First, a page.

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Rashomon

Year: 1950
Production Co: Dailei Film Corporation
Director: Akira Kurosawa
Writer: Akira Kurosawa
Cast: Toshiro Mifune
Films are a life form. They have DNA, they're born of ascendant organisms and they produce offspring who succeed to varying degrees in passing on their own genes. Two examples prove that hypothesis...

In the post-war years of sunny California when Saturday matinees were packing the picture theatres with unruly teenagers, two kids named Lucas and Spielberg revelled in the way those serialised westerns, sci-fi and comic strip heroes were bought to life. Films like Raiders of the Lost Ark and Star Wars that redefined cinema and coined the term 'blockbuster' were the direct descendants of Flash Gordon, Dick Tracy and The Adventures of Captain Marvel.

During the home video boom of the 1980s, a young buck working in a Venice Beach video store voraciously consumed what's nowadays termed 'cult' cinema; the spaghetti westerns of Leone, the blood-splattered orgies of the Golden Harvest canon that catered to a more liberal audience with none of the PG-13 marketing demands of Hollywood and the virtual snuff movies of the video nasty era, their routine banning giving them an air of irresistible mystique.

As even the casual filmgoer knows, Tarantino is now an adjective, and films once routinely dismissed as cheap trash like Pulp Fiction and Kill Bill are the new New Wave, wearing the term 'cheap trash' on their sleeves like a badge of honour.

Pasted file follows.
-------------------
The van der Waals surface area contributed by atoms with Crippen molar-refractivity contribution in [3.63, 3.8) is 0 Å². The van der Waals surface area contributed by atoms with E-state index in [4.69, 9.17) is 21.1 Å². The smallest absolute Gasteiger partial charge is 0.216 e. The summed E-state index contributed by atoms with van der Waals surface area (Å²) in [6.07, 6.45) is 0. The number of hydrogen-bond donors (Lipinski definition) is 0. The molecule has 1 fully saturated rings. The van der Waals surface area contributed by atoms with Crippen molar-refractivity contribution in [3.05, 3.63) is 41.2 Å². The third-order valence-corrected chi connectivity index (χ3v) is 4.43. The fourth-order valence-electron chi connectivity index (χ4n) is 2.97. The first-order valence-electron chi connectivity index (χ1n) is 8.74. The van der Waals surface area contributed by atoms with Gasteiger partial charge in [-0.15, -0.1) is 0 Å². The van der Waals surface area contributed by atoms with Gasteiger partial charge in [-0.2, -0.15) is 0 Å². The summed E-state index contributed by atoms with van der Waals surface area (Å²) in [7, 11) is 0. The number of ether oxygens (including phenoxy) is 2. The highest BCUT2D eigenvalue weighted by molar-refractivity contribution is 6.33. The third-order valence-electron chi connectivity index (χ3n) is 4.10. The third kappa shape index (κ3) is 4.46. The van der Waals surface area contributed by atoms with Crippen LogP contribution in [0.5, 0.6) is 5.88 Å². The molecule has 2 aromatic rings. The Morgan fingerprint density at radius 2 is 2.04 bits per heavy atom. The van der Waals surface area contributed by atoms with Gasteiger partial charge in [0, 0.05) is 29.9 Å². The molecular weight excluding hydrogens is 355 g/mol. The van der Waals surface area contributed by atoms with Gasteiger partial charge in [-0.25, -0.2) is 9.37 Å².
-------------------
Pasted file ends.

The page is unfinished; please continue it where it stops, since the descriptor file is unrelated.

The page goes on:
So it's inevitable in this era of movie-going 'in the know' cool that the influences of wildly popular movies get a new lease on life. How many DVD covers in recent times have proclaimed 'the inspiration for... [insert your favourite cult blockbuster here] !'

And in repeatedly citing his influences as (among others) Akira Kurosawa, Spielberg has spawned an industry, that of the collection of Kurosawa films with the express purpose of saying 'Of course, Spielberg was heavily influenced by The Seven Samurai and I have the Criterion edition'.

As in many movies, we can only suspend disbelief so far. Kurosawa had some classics. Rashomon is not one of them. If you've been guilty of pretending to love this torturous ordeal, you need a slap with an aluminium samurai sword. It's a classic example of a film universally beloved by critics which would (and probably is) treated with anything from indifference to scorn by the casual video shop shelf browser. 'This crap led directly to Indiana Jones and Jurassic Park?' they'd say 'don't pull my Jake the Peg.'